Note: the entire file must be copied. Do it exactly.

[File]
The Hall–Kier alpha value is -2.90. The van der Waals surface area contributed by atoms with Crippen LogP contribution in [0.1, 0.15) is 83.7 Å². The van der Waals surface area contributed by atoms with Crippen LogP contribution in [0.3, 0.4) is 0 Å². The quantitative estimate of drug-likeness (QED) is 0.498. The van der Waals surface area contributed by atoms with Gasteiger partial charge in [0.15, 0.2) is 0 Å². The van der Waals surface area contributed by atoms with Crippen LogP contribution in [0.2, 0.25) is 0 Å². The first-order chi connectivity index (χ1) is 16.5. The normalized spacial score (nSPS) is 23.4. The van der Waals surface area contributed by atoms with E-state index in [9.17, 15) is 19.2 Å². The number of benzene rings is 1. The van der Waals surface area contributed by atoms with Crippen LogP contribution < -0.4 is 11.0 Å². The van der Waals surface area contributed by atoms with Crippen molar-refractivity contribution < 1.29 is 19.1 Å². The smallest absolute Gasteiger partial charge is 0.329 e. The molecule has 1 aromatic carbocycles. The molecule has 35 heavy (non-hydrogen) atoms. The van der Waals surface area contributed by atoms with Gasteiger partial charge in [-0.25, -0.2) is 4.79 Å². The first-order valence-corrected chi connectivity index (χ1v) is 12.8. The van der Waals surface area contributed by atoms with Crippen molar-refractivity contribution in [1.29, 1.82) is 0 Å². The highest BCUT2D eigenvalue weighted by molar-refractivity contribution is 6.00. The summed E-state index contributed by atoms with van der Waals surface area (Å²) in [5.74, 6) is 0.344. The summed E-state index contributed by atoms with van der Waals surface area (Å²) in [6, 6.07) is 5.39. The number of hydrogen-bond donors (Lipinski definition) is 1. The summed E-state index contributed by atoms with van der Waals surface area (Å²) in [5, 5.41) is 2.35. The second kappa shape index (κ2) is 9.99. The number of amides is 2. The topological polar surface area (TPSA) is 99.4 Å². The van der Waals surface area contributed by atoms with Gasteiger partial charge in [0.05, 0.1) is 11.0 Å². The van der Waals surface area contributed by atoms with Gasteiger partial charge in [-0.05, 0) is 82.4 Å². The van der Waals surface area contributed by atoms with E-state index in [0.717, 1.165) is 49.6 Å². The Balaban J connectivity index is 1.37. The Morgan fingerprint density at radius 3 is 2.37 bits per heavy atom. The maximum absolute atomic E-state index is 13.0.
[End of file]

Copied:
The Hall–Kier alpha value is -2.90. The van der Waals surface area contributed by atoms with Crippen LogP contribution in [0.1, 0.15) is 83.7 Å². The van der Waals surface area contributed by atoms with Crippen LogP contribution in [0.3, 0.4) is 0 Å². The quantitative estimate of drug-likeness (QED) is 0.498. The van der Waals surface area contributed by atoms with Gasteiger partial charge in [0.15, 0.2) is 0 Å². The van der Waals surface area contributed by atoms with Crippen LogP contribution in [0.2, 0.25) is 0 Å². The first-order chi connectivity index (χ1) is 16.5. The normalized spacial score (nSPS) is 23.4. The van der Waals surface area contributed by atoms with E-state index in [9.17, 15) is 19.2 Å². The number of benzene rings is 1. The van der Waals surface area contributed by atoms with Crippen LogP contribution < -0.4 is 11.0 Å². The van der Waals surface area contributed by atoms with Crippen molar-refractivity contribution < 1.29 is 19.1 Å². The smallest absolute Gasteiger partial charge is 0.329 e. The molecule has 1 aromatic carbocycles. The molecule has 35 heavy (non-hydrogen) atoms. The van der Waals surface area contributed by atoms with Gasteiger partial charge in [-0.25, -0.2) is 4.79 Å². The first-order valence-corrected chi connectivity index (χ1v) is 12.8. The van der Waals surface area contributed by atoms with Crippen molar-refractivity contribution in [1.29, 1.82) is 0 Å². The highest BCUT2D eigenvalue weighted by molar-refractivity contribution is 6.00. The summed E-state index contributed by atoms with van der Waals surface area (Å²) in [5.74, 6) is 0.344. The summed E-state index contributed by atoms with van der Waals surface area (Å²) in [6, 6.07) is 5.39. The number of hydrogen-bond donors (Lipinski definition) is 1. The summed E-state index contributed by atoms with van der Waals surface area (Å²) in [5, 5.41) is 2.35. The second kappa shape index (κ2) is 9.99. The number of amides is 2. The topological polar surface area (TPSA) is 99.4 Å². The van der Waals surface area contributed by atoms with Gasteiger partial charge in [0.05, 0.1) is 11.0 Å². The van der Waals surface area contributed by atoms with Gasteiger partial charge in [-0.05, 0) is 82.4 Å². The van der Waals surface area contributed by atoms with E-state index in [0.717, 1.165) is 49.6 Å². The Balaban J connectivity index is 1.37. The Morgan fingerprint density at radius 3 is 2.37 bits per heavy atom. The maximum absolute atomic E-state index is 13.0.